The Federal Reserve Bank of Philadelphia said that manufacturing activity continued to expand modestly in its region. The Business Outlook Survey’s composite index of general business activity rose marginally higher, up from 6.5 in November to 7.0 in December. The Philly Fed’s survey has been highly volatile in 2013, ranging from -12.5 in February to 19.8 in both July and October. As such, the composite measure has been harder to interpret, but manufacturers have cited positive growth since May, albeit with some persistent weaknesses.
The good news was the uptick in new orders (up from 11.8 to 15.4) and shipments (up from 5.6 to 13.3) in the December data. Over 35 percent of respondents said that their sales had risen in the month, with 20 percent noting declines in new orders. There were similar numbers for shipments.
Hiring remains a challenge, with manufacturers in the Philly Fed district still hesitant to add new workers, at least for now. The employment index increased from 1.1 to 2.2, suggesting very restrained hiring growth. Indeed, 64.2 percent of those taking the survey said that their employment levels were unchanged in December. On a positive note, the average employee workweek shifted from net declines (-8.6) in November to modest increases in December (6.8). In fact, those saying that the workweek rose in the month more than doubled from 12.2 percent in November to 25.2 percent in December.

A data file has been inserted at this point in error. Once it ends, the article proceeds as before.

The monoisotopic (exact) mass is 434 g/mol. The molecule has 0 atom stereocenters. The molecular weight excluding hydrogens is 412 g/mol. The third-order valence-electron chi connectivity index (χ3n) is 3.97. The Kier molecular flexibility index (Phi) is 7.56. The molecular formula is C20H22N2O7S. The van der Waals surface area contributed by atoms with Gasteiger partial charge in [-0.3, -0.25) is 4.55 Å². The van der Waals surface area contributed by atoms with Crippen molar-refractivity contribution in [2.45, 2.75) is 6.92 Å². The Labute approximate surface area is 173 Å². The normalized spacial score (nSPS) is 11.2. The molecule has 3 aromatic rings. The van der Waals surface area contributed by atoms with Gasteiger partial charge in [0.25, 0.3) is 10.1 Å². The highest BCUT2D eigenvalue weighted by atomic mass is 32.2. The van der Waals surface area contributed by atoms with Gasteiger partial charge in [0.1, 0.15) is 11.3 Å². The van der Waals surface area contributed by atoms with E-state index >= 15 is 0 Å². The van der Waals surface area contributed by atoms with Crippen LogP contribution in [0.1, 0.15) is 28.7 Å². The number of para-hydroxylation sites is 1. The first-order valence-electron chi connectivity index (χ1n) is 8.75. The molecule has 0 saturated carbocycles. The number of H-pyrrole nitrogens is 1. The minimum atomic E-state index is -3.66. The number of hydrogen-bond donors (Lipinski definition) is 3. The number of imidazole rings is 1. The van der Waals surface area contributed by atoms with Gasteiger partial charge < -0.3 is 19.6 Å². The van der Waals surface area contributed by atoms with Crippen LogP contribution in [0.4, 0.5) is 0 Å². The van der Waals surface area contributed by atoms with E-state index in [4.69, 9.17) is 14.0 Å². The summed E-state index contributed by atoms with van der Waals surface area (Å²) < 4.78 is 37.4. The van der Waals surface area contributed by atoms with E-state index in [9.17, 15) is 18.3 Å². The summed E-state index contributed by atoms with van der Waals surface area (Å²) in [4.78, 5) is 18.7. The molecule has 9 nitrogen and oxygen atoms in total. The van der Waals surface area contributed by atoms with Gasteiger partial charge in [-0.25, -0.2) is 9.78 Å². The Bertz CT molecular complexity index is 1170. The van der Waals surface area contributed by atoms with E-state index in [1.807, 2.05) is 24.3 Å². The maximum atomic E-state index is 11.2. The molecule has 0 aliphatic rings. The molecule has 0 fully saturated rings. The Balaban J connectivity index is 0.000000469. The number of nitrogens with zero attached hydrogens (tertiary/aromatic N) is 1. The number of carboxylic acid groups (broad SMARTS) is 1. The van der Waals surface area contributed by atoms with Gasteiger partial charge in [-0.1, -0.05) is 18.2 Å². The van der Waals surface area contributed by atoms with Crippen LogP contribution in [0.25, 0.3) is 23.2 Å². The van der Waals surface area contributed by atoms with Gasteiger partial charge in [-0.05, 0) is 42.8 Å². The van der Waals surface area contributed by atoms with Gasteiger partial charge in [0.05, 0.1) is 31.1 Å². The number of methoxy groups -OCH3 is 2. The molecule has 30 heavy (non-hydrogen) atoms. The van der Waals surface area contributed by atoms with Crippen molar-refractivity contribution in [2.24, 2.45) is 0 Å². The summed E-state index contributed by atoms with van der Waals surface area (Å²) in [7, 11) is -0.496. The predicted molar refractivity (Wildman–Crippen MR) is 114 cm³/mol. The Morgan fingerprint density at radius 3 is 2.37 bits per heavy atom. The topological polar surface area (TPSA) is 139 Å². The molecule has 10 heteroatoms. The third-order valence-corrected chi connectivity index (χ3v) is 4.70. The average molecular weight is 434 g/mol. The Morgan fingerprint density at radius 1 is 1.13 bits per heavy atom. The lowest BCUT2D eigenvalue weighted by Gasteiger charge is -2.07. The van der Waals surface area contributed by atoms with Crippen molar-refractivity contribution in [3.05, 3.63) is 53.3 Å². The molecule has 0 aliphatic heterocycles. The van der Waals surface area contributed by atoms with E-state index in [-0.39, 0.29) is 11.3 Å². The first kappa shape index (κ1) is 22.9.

Looking ahead six months, manufacturers in the region continue to be mostly upbeat about activity. There was a slight easing in many of the future-oriented measures, but the overriding data were positive. In fact, 55.5 percent of respondents to the survey expecting higher sales, with healthy increases anticipated for shipments, employment, and capital spending. The pace of hiring growth decelerated in this survey, but over one-quarter of manufacturers in the region expect to add workers in the months ahead. Still, more than half are keeping their employment levels flat.
In a series of special questions, respondents were asked about expected cost increases for 2014. The largest increase was seen for health benefits, with an average gain of 7.9 percent. Indeed, nearly 65 percent of survey-takers said that their health insurance costs were rising by 5 percent or more. This was somewhat consistent with the most recent NAM/IndustryWeek survey findings, which reported an average increase of 8.76 percent and more than three-quarters seeing their costs rise by 5 percent or more. Wages and non-health benefits were predicted to grow by 2.3 percent and 1.9 percent, respectively, in the Philly Fed survey.
Chad Moutray is the chief economist, National Association of Manufacturers.
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